From the perspective of accuracy, the calculating accuracy of fingerprinting will be
greatly affected by the density of the reference points. When the database granularity
achieves 5 feet, the corresponding average distance error could be 21.7 feet (6.62 meters)
(Prasithsangaree, Krishnamurthy, & Chrysanthis, 2002). In Wireless indoor tracking
system, a history-based tracking algorithm helps improving the accuracy to 3.89 meters
for quickly moving device (Zhou, 2006). When calculating position with trilateration
algorithm, distance conversion error becomes the largest error source, usually Kalman
Filter and Particle Filter are applied to trilateration algorithm to improve the accuracy,
which ranges from 2 to 6 meters depending on various kinds of systems.
Conclusions
Both fingerprinting and trilateration use estimated wireless signal strength to
determining the location. However, each determines position in different ways.
Fingerprinting requires a detailed signal strength database for each reference point that
can be compared with received signal strength in the field; the use of this method needs
to balance the accuracy and time-commitment for collecting data when creating signal
strength database. The trilateration technique is more flexible as the system calculates
device location in real-time and the system is more adaptable to environmental change
than fingerprinting. In real-world use, trilateration needs a correction factor to reduce
the effect of attenuation; fingerprinting, on the other hand, already considers
attenuation in the database creation process, which leads to a better accuracy in the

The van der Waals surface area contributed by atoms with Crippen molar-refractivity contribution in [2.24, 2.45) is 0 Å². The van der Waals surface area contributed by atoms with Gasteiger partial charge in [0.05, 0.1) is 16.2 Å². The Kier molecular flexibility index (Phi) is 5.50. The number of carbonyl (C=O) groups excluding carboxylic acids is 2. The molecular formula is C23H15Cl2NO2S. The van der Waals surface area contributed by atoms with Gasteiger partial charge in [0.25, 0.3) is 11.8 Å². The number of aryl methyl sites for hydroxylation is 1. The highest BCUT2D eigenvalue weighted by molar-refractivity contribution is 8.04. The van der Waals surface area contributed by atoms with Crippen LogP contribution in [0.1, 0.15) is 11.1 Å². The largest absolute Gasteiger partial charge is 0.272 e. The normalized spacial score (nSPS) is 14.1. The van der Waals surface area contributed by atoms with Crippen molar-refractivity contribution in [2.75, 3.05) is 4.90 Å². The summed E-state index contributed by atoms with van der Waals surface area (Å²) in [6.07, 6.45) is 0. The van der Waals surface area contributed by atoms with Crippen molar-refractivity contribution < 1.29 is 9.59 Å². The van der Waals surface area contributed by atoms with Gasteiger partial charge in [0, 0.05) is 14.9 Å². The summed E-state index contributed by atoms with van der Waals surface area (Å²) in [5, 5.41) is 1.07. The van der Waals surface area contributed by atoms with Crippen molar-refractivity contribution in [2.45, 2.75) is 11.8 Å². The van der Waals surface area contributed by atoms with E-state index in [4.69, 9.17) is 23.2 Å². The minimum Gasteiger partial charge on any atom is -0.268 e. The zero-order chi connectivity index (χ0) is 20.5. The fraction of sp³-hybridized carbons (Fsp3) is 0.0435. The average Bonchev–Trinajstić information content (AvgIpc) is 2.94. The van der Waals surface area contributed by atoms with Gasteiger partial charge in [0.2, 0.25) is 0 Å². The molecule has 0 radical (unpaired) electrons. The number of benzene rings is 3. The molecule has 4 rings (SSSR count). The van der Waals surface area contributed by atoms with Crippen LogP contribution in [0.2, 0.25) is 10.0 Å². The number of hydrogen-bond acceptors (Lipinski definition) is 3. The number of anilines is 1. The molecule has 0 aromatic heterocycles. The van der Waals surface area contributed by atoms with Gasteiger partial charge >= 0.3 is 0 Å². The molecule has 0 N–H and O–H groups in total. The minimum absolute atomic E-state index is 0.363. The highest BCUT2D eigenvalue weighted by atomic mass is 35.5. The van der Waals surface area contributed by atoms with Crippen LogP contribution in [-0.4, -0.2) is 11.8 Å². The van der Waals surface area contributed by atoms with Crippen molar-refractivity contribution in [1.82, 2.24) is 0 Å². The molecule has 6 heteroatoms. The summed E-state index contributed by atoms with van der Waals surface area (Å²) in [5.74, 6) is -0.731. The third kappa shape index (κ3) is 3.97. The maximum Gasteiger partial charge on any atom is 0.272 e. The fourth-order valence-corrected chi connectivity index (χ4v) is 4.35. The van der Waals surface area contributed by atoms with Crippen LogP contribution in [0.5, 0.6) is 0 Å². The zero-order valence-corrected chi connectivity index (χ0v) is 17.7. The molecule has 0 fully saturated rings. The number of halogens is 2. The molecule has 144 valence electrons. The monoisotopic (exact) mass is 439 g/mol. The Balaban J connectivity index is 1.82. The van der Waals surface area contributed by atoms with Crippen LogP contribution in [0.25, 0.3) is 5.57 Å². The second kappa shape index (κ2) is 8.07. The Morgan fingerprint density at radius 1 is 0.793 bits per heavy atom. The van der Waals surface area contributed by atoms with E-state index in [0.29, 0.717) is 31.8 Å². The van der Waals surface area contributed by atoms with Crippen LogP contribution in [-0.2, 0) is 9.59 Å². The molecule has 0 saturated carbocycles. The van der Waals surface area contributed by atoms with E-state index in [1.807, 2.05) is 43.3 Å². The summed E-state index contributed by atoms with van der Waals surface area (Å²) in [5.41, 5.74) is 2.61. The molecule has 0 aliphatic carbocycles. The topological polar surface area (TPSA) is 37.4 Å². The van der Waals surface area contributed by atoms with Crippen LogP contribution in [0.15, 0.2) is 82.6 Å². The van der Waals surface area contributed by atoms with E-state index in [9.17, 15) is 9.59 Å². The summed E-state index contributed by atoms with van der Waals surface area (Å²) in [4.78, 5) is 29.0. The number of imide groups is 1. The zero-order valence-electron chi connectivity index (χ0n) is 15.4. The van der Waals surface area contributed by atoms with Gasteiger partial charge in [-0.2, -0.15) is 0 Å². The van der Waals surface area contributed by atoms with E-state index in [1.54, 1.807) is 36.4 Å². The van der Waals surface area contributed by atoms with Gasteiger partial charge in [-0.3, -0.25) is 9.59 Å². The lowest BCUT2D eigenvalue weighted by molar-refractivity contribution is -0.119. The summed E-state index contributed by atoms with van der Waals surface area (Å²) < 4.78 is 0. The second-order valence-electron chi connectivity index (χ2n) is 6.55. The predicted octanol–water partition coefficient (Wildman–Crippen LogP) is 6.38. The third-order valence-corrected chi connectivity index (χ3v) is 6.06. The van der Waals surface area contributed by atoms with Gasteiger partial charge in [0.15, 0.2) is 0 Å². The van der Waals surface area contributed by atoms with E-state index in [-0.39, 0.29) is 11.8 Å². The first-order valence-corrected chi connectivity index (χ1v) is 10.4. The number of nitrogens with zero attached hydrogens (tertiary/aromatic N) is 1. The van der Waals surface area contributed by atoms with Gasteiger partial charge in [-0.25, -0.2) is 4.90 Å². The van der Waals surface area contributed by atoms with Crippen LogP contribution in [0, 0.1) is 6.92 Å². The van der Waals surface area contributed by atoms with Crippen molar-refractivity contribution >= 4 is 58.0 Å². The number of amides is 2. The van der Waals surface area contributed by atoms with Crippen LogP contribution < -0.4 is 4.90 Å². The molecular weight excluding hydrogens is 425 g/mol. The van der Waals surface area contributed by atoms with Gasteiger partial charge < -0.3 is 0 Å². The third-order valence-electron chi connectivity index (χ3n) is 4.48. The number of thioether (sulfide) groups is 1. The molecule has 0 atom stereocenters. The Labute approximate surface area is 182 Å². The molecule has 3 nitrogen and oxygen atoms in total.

signal strength data for calculation.
References
Bahl, P., & Padmanabhan, V. (2000). RADAR: An in-building RF-based user location and
tracking system. Proceedings of the 19th Annual Joint Conference of the IEEE Computer
and Communications Societies. (pp.775-784).
Bell, S., Jung, W.R., & Krishnakumar, V. (2009). Proceedings of the 17th ACM SIGSPATIAL
International Conference on Advances in Geographic Information Systems. Seattle: ACM.
Li, B., Kam, J., Lui, J., & Dempster, A. (2007). Use of Directional Information in Wireless LAN
based indoor positioning. Proceedings of IGNSS(International Global Navigation
Satellite Systems Society) Symposium. Taipei:IEEE
Mok, E., & Retscher, G. (2007). Location determination using WiFi fingerprinting versus WiFi
trilateration. J. Locat. Based Serv., 1(2), 145-159. doi:
http://dx.doi.org/10.1080/17489720701781905
Prasithsangaree, P., Krishnamurthy, P., & Chrysanthis, P. (2002). On indoor position location
with wireless LANs. Proceedings of the 13th IEEE International Symposium on Personal,
Indoor and Mobile Radio Communications. Lisboa: Citeseer
Zandbergen, P. (2009). Accuracy of iPhone Locations: A Comparison of Assisted GPS, WiFi and
Cellular Positioning. Transactions in GIS, 13, 5-25.
Zhou, R. (2006). Wireless indoor tracking system (WITS). DoIT Conference on Software
Research. (pp.163-177).